Mabel Fairbanks is not found in textbooks, but she made history as the first African American inducted into the U.S. Figure Skating Hall of Fame.
As the book opens, young Mabel is orphaned and homeless in New York City. Taken in by a white family, she provides child care in exchange for shelter. Looking out the apartment window at skaters in the park, she’s inspired to save up for skates, and two successive double-page spreads show the excitement and joy Mabel finds on the ice. Subsequent pages reveal that the story takes place in the 1930s, and the phrases “colored are not allowed” and “WHITES ONLY” underscore the segregation of the era. Ultimately a sympathetic rink manager lets her in, and her talent is quickly noticed—but she still can’t compete. She continues to work and train hard, her dedication paying off when she’s able to showcase her skills in a Harlem nightclub and eventually make her way to Hollywood for a TV show and then to international performances in a supporting role. Unfortunately, her talent doesn’t surpass the racism of the time, but as a coach, Mabel promotes change by encouraging her students of diverse backgrounds and advocating for them. The text does an adequate job of portraying both the racism and her determination, but readers will wonder at gaps in the timeline. Almon’s bright, cheery illustrations belie the challenges Mabel faced.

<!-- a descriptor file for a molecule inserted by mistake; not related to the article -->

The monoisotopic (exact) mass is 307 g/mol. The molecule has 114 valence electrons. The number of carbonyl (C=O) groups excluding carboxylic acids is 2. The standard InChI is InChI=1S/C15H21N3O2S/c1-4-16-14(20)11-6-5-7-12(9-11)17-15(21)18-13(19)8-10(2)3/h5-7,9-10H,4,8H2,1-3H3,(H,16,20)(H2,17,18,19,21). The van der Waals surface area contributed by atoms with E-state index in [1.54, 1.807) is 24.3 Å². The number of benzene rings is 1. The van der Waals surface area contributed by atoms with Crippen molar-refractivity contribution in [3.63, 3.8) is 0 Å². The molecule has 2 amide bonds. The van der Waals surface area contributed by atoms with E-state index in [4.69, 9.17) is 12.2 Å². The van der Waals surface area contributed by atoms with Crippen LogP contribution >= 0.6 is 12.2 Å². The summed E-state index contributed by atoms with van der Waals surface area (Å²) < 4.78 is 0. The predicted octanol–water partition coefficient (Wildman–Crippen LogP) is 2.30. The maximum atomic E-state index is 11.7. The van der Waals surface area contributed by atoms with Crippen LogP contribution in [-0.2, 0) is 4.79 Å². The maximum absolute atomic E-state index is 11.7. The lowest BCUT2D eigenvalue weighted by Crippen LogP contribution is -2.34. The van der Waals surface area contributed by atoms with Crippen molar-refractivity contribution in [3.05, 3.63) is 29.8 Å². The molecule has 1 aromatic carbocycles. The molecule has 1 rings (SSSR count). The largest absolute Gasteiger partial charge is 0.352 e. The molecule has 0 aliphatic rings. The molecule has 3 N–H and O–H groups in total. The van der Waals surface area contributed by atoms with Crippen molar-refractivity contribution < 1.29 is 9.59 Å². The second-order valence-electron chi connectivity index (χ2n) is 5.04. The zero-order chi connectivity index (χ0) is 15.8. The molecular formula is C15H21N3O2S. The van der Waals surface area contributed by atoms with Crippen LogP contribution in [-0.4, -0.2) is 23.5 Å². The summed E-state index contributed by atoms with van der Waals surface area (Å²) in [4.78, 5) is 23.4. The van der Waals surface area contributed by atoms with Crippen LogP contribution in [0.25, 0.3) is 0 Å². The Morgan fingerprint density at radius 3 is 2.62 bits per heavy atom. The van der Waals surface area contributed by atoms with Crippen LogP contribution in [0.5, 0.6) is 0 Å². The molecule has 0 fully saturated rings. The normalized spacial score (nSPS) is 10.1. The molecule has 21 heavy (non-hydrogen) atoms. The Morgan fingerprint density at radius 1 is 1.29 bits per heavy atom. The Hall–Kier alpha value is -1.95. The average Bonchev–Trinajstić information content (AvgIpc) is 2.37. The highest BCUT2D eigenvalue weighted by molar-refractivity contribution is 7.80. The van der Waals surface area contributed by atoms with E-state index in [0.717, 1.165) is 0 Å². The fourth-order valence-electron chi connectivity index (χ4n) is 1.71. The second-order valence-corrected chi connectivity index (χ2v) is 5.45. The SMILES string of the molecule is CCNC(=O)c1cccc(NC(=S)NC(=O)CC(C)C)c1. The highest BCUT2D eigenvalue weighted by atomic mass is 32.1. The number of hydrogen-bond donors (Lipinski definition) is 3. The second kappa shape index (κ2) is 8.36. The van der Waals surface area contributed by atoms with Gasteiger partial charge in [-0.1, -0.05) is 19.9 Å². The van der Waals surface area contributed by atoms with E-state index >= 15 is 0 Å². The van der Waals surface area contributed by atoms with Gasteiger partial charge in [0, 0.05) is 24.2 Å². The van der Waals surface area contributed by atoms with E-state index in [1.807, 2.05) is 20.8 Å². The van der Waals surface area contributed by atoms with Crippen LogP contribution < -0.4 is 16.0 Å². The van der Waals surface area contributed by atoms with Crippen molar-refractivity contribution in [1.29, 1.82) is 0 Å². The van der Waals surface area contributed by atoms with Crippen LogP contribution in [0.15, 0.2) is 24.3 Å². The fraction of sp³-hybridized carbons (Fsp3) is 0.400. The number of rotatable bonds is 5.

An important figure; a pedestrian introduction. (Picture book. 4-8)